1993 Pulitzer Prize History The Radicalism of the American Revolution Gordon S. Wood
1992 Pulitzer Prize Fiction A Thousand Acres Jane Smiley
1991 Pulitzer Prize History A Midwife's Tale Laurel Thatcher Ulrich
1991 Pulitzer Prize Fiction Rabbit at Rest John Updike
1991 Pulitzer Prize Poetry Near Changes Mona Van Duyn
1989 Pulitzer Prize Biography or Autobiography Oscar Wilde Richard Ellmann
1989 Pulitzer Prize Fiction Breathing Lessons Anne Tyler
1988 Pulitzer Prize History The Launching of Modern American Science, 1846-1876 Robert V. Bruce
1988 Pulitzer Prize History Partial Accounts William Meredith
1988 Pulitzer Prize Fiction Beloved Toni Morrison
1987 Pulitzer Prize History Voyagers to the West Bernard Bailyn
1987 Pulitzer Prize Fiction A Summons to Memphis Peter Taylor
1986 Pulitzer Prize Biography or Autobiography Louise Bogan Elizabeth Frank
1986 Pulitzer Prize General Nonfiction Common Ground J. Anthony Lukas
1982 Pulitzer Prize Fiction Rabbit Is Rich John Updike
1981 Pulitzer Prize Biography or Autobiography Peter the Great Robert K. Massie
1981 Pulitzer Prize General Nonfiction Fin-de-Siècle Vienna Carl E. Schorske
1980 Pulitzer Prize History Been In the Storm So Long Leon F. Litwack
1979 Pulitzer Prize Fiction The Stories of John Cheever John Cheever
1975 Pulitzer Prize Biography or Autobiography The Power Broker: Robert Moses and the Fall of New York Robert A. Caro
1973 Pulitzer Prize History People of Paradox Michael Kammen
1970 Pulitzer Prize Biography or Autobiography Huey Long T. Harry Williams
1967 Pulitzer Prize History Exploration and Empire William H. Goetzmann
1965 Pulitzer Prize Fiction The Keepers of the House Shirley Ann Grau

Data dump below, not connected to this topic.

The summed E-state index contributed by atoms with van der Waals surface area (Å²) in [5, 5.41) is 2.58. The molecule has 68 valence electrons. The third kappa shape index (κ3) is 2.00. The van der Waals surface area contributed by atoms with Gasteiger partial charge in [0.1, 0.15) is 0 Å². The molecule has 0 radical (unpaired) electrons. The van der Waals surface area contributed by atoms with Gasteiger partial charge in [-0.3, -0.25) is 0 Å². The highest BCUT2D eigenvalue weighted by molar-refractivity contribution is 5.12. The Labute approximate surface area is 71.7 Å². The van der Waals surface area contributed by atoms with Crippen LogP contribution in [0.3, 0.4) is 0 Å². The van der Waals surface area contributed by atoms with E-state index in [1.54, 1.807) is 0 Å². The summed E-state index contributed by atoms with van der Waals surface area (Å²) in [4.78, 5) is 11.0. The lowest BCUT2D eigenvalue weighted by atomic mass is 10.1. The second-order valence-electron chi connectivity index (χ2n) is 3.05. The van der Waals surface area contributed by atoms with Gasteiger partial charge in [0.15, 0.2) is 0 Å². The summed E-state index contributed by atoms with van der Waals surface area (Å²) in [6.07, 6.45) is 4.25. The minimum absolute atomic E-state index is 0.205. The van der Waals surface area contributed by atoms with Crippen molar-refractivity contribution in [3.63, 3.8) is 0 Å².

1964 Pulitzer Prize General Nonfiction Anti-Intellectualism in American Life Richard Hofstadter
1962 Pulitzer Prize History The Triumphant Empire: Thunder-Clouds Gather in the West Lawrence H. Gipson
1961 Pulitzer Prize Biography or Autobiography Charles Sumner and the Coming of the Civil War David Herbert
1960 Pulitzer Prize Poetry Heart's Needle W. D. Snodgrass
1956 Pulitzer Prize History The Age of Reform Richard Hofstadter
1955 Pulitzer Prize History Collected Poems: Wallace Stevens Wallace Stevens
1951 Pulitzer Prize Fiction The Town Conrad Richter
1950 Pulitzer Prize Biography or Autobiography John Quincy Adams and the Foundations of American Foreign Policy Samuel Flagg Bemis
1946 Pulitzer Prize Biography or Autobiography Son of the Wilderness Linnie Marsh Wolfe
1945 Pulitzer Prize Novel A Bell for Adano John Hersey
1945 Pulitzer Prize Biography or Autobiography George Bancroft: Brahmin Rebel Russel Blaine Nye
1944 Pulitzer Prize Biography or Autobiography The American Leonardo: A Life of Samuel F. B. Morse Carleton Mabee
1934 Pulitzer Prize Poetry Collected Verse Robert Hillyer
1927 Pulitzer Prize Poetry Fiddler's Farewell Leonora Speyer
1923 Pulitzer Prize Novel One of Ours Willa Cather
2009 National Book Award[24] Nonfiction The First Tycoon T.J. Stiles
2005 National Book Award Nonfiction The Year of Magical Thinking Joan Didion
2002 National Book Award Nonfiction Master of the Senate Robert A. Caro
1997 National Book Award Nonfiction American Sphinx The Character of Thomas Jefferson Joseph J. Ellis
1991 National Book Award Nonfiction How We Die Sherwin B. Nuland
1992 National Book Award Fiction All the Pretty Horses Cormac McCarthy
1991 National Book Award Poetry What Work Is Philip Levine
1989 National Book Award Fiction Spartina John Casey
1985 National Book Award Nonfiction Common Ground J. Anthony Lukas
1983 National Book Award History Voices of Protest Alan Brinkley
1982 National Book Award Fiction Rabbit is Rich John Updike
1981 National Book Award First Novel Sister Wolf Ann Arensberg